Foucault News

News and resources on French thinker Michel Foucault (1926-1984)

Legg, S. (2023). Carceral and colonial domesticities: Subaltern case geographies of a Delhi rescue home. Environment and Planning D: Society and Space
Open access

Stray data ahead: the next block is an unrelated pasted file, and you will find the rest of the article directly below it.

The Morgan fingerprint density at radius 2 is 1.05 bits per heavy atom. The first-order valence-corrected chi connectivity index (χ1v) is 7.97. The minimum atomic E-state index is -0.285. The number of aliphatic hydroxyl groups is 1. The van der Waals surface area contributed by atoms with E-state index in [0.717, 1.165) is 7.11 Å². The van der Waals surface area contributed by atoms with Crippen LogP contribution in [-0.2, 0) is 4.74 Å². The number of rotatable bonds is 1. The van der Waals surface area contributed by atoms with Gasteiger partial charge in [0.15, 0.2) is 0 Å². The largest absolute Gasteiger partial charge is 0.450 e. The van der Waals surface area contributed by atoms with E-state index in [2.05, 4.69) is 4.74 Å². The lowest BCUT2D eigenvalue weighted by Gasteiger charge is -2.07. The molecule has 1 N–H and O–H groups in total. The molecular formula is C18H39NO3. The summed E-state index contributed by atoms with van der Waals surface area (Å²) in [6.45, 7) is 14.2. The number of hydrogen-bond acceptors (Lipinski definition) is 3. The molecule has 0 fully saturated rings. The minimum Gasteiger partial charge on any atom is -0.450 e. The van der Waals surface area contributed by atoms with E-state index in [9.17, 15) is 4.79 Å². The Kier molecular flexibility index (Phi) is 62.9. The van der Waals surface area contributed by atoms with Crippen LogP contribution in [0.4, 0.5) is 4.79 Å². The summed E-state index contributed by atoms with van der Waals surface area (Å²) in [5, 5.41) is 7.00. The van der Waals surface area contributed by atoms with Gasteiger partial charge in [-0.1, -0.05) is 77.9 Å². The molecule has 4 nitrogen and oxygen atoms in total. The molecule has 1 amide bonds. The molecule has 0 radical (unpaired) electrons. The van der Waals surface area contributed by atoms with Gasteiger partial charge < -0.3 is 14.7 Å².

This article explores a relatively rare archival account of female subjectivity, experience, mobility, and voice within a carceral institution in late-colonial Delhi. The capital’s “Rescue Home” was created to house women and girls removed from the city’s brothels under new legislation. While no brothels were closed in the first year of the laws functioning, the home accepted 18 women and girls and detailed their circumstances and experiences in its 1940 report. It was able to forcibly detain girls and was run upon disciplinary and racial lines, like other colonial institutions. But its inhabitants were not subject to detailed surveillance. Rather, their lives were ones usually beyond recording or whose stories were actively silenced. The 1940 Rescue Home report provides us with rich details of the commonplace, quotidian struggles which women and girls faced in colonial Delhi. The 18 case geographies of the Home’s inhabitants help us understand how sexuality and motherhood, education and character, and race all shaped routes into the home and destinations when people left. The accounts tell us of a carceral governmentality with influence beyond the disciplinary institution’s walls, but also of female subjects who resisted, spoke back, and absconded. This relationship between forced immobility and willed mobility suggests that brothels and rescue homes were not just connected, through the intended transfer of inhabitants, but can be directly compared as carceral domesticities.

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